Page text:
a brief summary or general survey of something: a synopsis of the accident - an outline of the plot of a book, play, movie, or espisode of a television show.
ORIGIN early 17th century: via late Latin from Greek, from sun-'together' + opsis 'seeing.'
The hardest part of being an novelist is writing a synopsis of your book. Try to described your child in three sentences or less. It's a daunting task. Not impossible, but difficult. On the eve of Dead Witness's new release date, and in full edit mode with Omatiwak: Woman Who Cries, I'm determined to write a synopsis for Omatiwak's prequel Broken But Not Dead. I'm determined to do so because I need to understand why I wrote the book. If I can summarize the plot in its best light, maybe I'll learn something about myself.
Each time I begin a new book it's because I've changed. My ideals, dreams, fears are different. It doesn't mean I'm smarter. As each stage in my life comes and goes, I seem to evolve into something more complicated and yet perhaps a mite smoother, like a rock on the beach. Enough wind and the waves are bound to sooth away my jagged edges.
It took me fifteen years to write what I hope is an effective synopsis for Dead Witness.
Canadian wife and mother, witness to a double murder in the States, has her life torn asunder when the FBI kidnap her so that her family and the men hired to kill her, believe she’s dead.
To come up with this short, brief, but effective synopsis, I stepped outside myself and discovered why I'd written this story. It started with a 'what if' question. What if I disappeared and my brother didn't believe I was dead? Would my children survive without me? Would I survive without them? At that time in my life, early 90s, what was the worst thing that could happen to me?
My first manuscript, Always Father's Child was a bid to keep my dad alive. I understand why I wrote that book, and I understand why it will never be published. I know, never say never. What I learned was I am a storyteller. I write about characters I can relate to. The stories become their stories. Their questions.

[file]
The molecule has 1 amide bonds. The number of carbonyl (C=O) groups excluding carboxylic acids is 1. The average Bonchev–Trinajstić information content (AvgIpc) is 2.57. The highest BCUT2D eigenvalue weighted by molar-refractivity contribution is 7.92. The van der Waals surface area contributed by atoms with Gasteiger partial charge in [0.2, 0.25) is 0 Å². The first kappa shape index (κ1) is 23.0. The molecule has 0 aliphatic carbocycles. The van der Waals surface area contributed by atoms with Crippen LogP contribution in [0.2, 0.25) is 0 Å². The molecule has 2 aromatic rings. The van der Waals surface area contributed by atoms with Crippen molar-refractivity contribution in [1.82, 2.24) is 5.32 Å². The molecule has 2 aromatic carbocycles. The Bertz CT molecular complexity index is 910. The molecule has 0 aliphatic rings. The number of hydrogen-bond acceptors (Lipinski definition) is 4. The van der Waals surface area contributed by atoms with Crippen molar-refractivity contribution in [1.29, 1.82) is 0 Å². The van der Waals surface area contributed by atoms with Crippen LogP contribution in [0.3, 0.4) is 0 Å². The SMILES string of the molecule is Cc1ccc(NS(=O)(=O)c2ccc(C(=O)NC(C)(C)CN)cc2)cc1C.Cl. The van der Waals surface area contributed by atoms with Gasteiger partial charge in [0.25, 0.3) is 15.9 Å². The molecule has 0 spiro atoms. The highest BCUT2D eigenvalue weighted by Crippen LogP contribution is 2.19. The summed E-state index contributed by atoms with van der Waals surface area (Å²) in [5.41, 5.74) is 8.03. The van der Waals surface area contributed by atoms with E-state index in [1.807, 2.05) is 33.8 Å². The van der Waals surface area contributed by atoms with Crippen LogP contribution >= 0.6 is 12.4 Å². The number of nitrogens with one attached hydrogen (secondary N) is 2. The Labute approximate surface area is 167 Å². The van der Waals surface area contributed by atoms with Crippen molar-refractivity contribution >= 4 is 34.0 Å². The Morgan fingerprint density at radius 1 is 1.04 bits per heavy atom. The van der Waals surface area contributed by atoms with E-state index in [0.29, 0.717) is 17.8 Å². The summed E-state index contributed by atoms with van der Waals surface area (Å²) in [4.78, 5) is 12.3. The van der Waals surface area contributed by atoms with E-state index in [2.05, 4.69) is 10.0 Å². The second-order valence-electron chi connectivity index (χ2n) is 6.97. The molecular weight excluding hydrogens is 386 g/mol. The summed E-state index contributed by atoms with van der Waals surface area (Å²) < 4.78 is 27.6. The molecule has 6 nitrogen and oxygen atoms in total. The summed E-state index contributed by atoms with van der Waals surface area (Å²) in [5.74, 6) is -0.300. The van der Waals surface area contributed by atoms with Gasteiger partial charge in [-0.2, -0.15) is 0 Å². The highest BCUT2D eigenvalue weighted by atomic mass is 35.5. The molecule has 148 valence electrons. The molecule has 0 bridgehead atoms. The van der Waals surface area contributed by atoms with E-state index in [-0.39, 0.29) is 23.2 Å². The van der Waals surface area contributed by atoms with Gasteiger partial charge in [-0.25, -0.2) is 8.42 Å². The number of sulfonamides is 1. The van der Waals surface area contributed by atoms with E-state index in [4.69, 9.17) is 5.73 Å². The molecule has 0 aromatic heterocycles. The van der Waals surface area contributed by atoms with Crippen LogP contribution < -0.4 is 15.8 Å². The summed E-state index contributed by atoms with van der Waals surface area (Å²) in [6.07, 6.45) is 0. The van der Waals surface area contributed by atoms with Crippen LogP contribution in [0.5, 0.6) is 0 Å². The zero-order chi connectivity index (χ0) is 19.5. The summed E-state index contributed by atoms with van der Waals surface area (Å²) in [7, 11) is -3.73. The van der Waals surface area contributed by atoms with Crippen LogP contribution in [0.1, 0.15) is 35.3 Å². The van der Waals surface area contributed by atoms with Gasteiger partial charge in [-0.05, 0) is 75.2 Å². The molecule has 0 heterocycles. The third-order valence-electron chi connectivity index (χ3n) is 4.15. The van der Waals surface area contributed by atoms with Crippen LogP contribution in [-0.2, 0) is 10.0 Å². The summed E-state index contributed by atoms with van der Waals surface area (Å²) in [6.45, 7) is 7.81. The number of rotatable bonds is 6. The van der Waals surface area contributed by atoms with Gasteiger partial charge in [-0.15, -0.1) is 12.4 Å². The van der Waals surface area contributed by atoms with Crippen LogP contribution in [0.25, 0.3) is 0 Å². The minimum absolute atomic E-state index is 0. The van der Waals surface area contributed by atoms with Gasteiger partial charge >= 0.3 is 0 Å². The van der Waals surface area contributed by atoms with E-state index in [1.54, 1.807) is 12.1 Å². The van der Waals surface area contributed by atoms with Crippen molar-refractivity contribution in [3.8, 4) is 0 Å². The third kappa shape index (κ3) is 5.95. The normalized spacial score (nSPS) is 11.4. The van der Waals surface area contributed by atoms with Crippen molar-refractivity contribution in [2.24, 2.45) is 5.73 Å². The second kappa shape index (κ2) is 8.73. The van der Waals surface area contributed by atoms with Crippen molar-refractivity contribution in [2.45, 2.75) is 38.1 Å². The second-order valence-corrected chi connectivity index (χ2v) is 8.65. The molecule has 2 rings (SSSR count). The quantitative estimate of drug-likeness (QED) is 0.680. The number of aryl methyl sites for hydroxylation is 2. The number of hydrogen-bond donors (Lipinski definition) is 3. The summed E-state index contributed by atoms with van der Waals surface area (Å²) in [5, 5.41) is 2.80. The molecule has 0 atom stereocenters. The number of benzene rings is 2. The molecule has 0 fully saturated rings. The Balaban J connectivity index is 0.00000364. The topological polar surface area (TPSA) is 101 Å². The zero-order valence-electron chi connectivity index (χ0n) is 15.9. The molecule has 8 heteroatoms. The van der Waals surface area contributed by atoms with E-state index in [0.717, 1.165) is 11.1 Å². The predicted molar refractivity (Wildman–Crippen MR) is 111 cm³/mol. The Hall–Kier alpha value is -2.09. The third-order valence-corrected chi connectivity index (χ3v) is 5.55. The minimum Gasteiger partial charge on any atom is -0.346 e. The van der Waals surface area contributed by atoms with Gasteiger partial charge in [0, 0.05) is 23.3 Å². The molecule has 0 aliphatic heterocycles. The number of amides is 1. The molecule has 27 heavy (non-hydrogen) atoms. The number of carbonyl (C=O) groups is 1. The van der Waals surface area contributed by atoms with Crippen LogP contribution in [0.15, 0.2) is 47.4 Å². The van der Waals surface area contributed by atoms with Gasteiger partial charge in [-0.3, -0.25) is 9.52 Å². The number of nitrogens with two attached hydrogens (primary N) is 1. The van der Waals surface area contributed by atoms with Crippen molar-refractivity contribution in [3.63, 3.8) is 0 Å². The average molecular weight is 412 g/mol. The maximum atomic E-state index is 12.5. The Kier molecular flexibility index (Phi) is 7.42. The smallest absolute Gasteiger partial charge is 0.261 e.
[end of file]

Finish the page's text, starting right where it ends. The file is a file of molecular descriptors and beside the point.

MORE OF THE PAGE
English professor, Metis Brendell Kisêpîsim Meshango is being stalked by the two deranged sons of a powerful politician. I have nothing in common with this woman. Or do I. At fifty, I also wasn't willing to sit back and let my life continue without direction. I needed to reevaluate what I wanted out of life. Just as Brendell does in the opening of Broken But Not Dead. She goes off to her cabin out at Cluculz Lake to reassess her life and to make changes.
And so it would seem that I've answered my question. I understand why I wrote Broken But Not Dead.
Well, then why did I write Broken's sequel: Omatiwak: Woman Who Cries? How am I connected to 60 year old Sally Warner, widow, mother of two dead sons, a woman who believes she's losing her mind?
No wonder 'they' say writing is a solitary, private, personal journey. I'm not even sure I want to answer these questions.
I say this and I worry. Sally isn't Broken's Brendell Meshango or Dead Witness's Valerie McCormick, or Kiss of the Assassin's Marina Antonovna Abramova. Sally isn't attractive, sexy, exciting, or deadly. Will my readers care about Sally? The way I do? She's not young. She's not on an adventure. All she has are her wits, and they're shaky. But maybe it's no coincidence that she has RCMP Corporal Danny Killian keeping her on her toes.
Danny is more than Sally's equal. He's an intelligent seasoned investigator. He's damaged though, in a way that Sally understands. He's grieving for his murdered wife, Angie. Sally grieves for her destructive sons Declan and Bronson. As the story opens, her nasty-husband-turned-nice has just been murdered.
In the end, it seems the most important reason why a novelist needs a synopsis on each book is pretty basic. When someone asks, "What's your book about?" it's our duty to know. When somebody asks, "What's Omatiwak or Broken or Dead Witness or Kiss of the Assassin about?" I owe it to myself and my characters to say, "Omatiwak is about ...."
What's your book about?